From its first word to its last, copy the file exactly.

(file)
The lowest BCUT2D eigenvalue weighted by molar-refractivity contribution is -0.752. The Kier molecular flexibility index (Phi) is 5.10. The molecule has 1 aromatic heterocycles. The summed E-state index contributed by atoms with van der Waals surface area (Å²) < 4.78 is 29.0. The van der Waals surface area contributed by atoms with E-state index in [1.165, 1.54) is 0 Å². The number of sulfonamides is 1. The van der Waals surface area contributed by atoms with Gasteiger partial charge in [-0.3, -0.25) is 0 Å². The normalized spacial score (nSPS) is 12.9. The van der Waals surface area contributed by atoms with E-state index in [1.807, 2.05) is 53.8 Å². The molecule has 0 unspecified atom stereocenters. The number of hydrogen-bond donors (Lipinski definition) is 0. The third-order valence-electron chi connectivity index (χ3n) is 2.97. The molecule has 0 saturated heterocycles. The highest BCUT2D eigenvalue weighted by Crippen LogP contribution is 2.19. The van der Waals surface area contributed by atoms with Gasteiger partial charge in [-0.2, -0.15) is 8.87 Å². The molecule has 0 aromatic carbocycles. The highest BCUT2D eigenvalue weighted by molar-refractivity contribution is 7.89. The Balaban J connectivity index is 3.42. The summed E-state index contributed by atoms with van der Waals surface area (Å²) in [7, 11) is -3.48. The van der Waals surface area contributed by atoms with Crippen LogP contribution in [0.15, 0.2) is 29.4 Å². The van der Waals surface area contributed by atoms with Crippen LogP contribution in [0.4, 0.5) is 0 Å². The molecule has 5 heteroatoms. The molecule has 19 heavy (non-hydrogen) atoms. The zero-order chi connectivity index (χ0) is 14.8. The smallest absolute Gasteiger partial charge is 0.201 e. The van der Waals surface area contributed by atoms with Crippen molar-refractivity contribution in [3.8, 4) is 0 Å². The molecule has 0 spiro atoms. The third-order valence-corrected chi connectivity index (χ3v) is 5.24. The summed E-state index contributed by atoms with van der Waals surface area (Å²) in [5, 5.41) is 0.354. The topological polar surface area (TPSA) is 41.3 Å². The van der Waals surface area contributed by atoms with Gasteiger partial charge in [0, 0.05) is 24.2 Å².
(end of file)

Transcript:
The lowest BCUT2D eigenvalue weighted by molar-refractivity contribution is -0.752. The Kier molecular flexibility index (Phi) is 5.10. The molecule has 1 aromatic heterocycles. The summed E-state index contributed by atoms with van der Waals surface area (Å²) < 4.78 is 29.0. The van der Waals surface area contributed by atoms with E-state index in [1.165, 1.54) is 0 Å². The number of sulfonamides is 1. The van der Waals surface area contributed by atoms with Gasteiger partial charge in [-0.3, -0.25) is 0 Å². The normalized spacial score (nSPS) is 12.9. The van der Waals surface area contributed by atoms with E-state index in [1.807, 2.05) is 53.8 Å². The molecule has 0 unspecified atom stereocenters. The number of hydrogen-bond donors (Lipinski definition) is 0. The third-order valence-electron chi connectivity index (χ3n) is 2.97. The molecule has 0 saturated heterocycles. The highest BCUT2D eigenvalue weighted by Crippen LogP contribution is 2.19. The van der Waals surface area contributed by atoms with Gasteiger partial charge in [-0.2, -0.15) is 8.87 Å². The molecule has 0 aromatic carbocycles. The highest BCUT2D eigenvalue weighted by molar-refractivity contribution is 7.89. The Balaban J connectivity index is 3.42. The summed E-state index contributed by atoms with van der Waals surface area (Å²) in [7, 11) is -3.48. The van der Waals surface area contributed by atoms with Crippen LogP contribution in [0.15, 0.2) is 29.4 Å². The van der Waals surface area contributed by atoms with Crippen LogP contribution in [0.4, 0.5) is 0 Å². The molecule has 5 heteroatoms. The molecule has 19 heavy (non-hydrogen) atoms. The zero-order chi connectivity index (χ0) is 14.8. The smallest absolute Gasteiger partial charge is 0.201 e. The van der Waals surface area contributed by atoms with Crippen molar-refractivity contribution in [3.8, 4) is 0 Å². The molecule has 0 spiro atoms. The third-order valence-corrected chi connectivity index (χ3v) is 5.24. The summed E-state index contributed by atoms with van der Waals surface area (Å²) in [5, 5.41) is 0.354. The topological polar surface area (TPSA) is 41.3 Å². The van der Waals surface area contributed by atoms with Gasteiger partial charge in [0, 0.05) is 24.2 Å².